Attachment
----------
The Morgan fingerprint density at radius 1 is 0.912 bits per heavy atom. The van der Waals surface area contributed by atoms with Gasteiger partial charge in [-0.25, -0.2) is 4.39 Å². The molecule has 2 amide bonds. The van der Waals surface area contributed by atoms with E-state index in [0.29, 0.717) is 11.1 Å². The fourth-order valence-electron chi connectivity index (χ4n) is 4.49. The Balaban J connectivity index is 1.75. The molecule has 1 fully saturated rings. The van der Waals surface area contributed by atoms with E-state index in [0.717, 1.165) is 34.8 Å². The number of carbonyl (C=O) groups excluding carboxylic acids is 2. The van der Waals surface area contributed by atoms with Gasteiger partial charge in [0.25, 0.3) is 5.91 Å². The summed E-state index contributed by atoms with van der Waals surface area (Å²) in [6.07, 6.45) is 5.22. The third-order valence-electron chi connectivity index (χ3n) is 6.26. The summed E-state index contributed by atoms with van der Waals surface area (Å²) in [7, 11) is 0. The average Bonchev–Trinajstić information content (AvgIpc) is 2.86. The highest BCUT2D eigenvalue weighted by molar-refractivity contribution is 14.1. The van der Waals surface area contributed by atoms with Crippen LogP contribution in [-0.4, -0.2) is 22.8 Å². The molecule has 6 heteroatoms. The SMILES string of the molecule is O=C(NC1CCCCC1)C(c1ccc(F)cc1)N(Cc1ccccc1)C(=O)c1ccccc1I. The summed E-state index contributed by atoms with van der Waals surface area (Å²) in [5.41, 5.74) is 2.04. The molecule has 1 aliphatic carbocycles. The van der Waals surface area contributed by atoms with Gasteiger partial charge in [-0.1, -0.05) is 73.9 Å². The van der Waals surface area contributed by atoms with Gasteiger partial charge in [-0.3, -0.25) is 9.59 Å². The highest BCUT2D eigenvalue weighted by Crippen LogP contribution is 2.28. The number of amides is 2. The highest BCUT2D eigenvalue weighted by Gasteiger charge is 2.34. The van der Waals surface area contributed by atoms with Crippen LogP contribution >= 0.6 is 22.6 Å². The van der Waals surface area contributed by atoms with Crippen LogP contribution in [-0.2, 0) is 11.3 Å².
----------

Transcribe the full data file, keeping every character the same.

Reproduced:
The Morgan fingerprint density at radius 1 is 0.912 bits per heavy atom. The van der Waals surface area contributed by atoms with Gasteiger partial charge in [-0.25, -0.2) is 4.39 Å². The molecule has 2 amide bonds. The van der Waals surface area contributed by atoms with E-state index in [0.29, 0.717) is 11.1 Å². The fourth-order valence-electron chi connectivity index (χ4n) is 4.49. The Balaban J connectivity index is 1.75. The molecule has 1 fully saturated rings. The van der Waals surface area contributed by atoms with E-state index in [0.717, 1.165) is 34.8 Å². The number of carbonyl (C=O) groups excluding carboxylic acids is 2. The van der Waals surface area contributed by atoms with Gasteiger partial charge in [0.25, 0.3) is 5.91 Å². The summed E-state index contributed by atoms with van der Waals surface area (Å²) in [6.07, 6.45) is 5.22. The third-order valence-electron chi connectivity index (χ3n) is 6.26. The summed E-state index contributed by atoms with van der Waals surface area (Å²) in [7, 11) is 0. The average Bonchev–Trinajstić information content (AvgIpc) is 2.86. The highest BCUT2D eigenvalue weighted by molar-refractivity contribution is 14.1. The van der Waals surface area contributed by atoms with Crippen LogP contribution in [-0.4, -0.2) is 22.8 Å². The molecule has 6 heteroatoms. The SMILES string of the molecule is O=C(NC1CCCCC1)C(c1ccc(F)cc1)N(Cc1ccccc1)C(=O)c1ccccc1I. The summed E-state index contributed by atoms with van der Waals surface area (Å²) in [5.41, 5.74) is 2.04. The molecule has 1 aliphatic carbocycles. The van der Waals surface area contributed by atoms with Gasteiger partial charge in [-0.1, -0.05) is 73.9 Å². The van der Waals surface area contributed by atoms with Gasteiger partial charge in [-0.3, -0.25) is 9.59 Å². The highest BCUT2D eigenvalue weighted by Crippen LogP contribution is 2.28. The number of amides is 2. The highest BCUT2D eigenvalue weighted by Gasteiger charge is 2.34. The van der Waals surface area contributed by atoms with Crippen LogP contribution >= 0.6 is 22.6 Å². The van der Waals surface area contributed by atoms with Crippen LogP contribution in [-0.2, 0) is 11.3 Å².